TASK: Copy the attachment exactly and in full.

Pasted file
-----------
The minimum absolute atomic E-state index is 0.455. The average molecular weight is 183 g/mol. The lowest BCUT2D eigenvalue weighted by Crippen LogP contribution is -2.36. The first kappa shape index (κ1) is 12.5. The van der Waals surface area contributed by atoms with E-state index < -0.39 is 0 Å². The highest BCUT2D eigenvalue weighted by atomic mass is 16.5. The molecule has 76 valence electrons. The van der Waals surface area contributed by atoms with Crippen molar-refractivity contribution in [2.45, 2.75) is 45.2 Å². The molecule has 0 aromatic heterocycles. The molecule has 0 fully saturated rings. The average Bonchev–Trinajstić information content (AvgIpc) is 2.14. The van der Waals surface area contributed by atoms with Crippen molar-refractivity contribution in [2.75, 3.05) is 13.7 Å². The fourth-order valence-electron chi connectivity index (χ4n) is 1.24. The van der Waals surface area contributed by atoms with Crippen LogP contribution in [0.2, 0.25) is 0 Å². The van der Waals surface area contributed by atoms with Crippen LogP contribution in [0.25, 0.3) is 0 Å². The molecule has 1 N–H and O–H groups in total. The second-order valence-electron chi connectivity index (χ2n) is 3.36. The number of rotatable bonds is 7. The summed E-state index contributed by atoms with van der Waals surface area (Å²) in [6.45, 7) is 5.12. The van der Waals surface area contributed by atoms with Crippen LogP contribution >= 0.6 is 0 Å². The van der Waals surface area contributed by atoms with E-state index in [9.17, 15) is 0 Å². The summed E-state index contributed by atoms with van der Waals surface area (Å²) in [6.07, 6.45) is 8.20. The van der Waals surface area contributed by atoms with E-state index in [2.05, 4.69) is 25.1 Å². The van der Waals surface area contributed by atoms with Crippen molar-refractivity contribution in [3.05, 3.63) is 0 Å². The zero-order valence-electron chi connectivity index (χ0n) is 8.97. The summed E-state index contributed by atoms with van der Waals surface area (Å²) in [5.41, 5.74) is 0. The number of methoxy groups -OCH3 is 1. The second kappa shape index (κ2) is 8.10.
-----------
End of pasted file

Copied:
The minimum absolute atomic E-state index is 0.455. The average molecular weight is 183 g/mol. The lowest BCUT2D eigenvalue weighted by Crippen LogP contribution is -2.36. The first kappa shape index (κ1) is 12.5. The van der Waals surface area contributed by atoms with E-state index < -0.39 is 0 Å². The highest BCUT2D eigenvalue weighted by atomic mass is 16.5. The molecule has 76 valence electrons. The van der Waals surface area contributed by atoms with Crippen molar-refractivity contribution in [2.45, 2.75) is 45.2 Å². The molecule has 0 aromatic heterocycles. The molecule has 0 fully saturated rings. The average Bonchev–Trinajstić information content (AvgIpc) is 2.14. The van der Waals surface area contributed by atoms with Crippen molar-refractivity contribution in [2.75, 3.05) is 13.7 Å². The fourth-order valence-electron chi connectivity index (χ4n) is 1.24. The van der Waals surface area contributed by atoms with Crippen LogP contribution in [0.2, 0.25) is 0 Å². The van der Waals surface area contributed by atoms with Crippen LogP contribution in [0.25, 0.3) is 0 Å². The molecule has 1 N–H and O–H groups in total. The second-order valence-electron chi connectivity index (χ2n) is 3.36. The number of rotatable bonds is 7. The summed E-state index contributed by atoms with van der Waals surface area (Å²) in [6.45, 7) is 5.12. The van der Waals surface area contributed by atoms with Crippen LogP contribution >= 0.6 is 0 Å². The van der Waals surface area contributed by atoms with E-state index in [9.17, 15) is 0 Å². The summed E-state index contributed by atoms with van der Waals surface area (Å²) in [6.07, 6.45) is 8.20. The van der Waals surface area contributed by atoms with E-state index in [2.05, 4.69) is 25.1 Å². The van der Waals surface area contributed by atoms with Crippen molar-refractivity contribution in [3.05, 3.63) is 0 Å². The zero-order valence-electron chi connectivity index (χ0n) is 8.97. The summed E-state index contributed by atoms with van der Waals surface area (Å²) in [5.41, 5.74) is 0. The number of methoxy groups -OCH3 is 1. The second kappa shape index (κ2) is 8.10.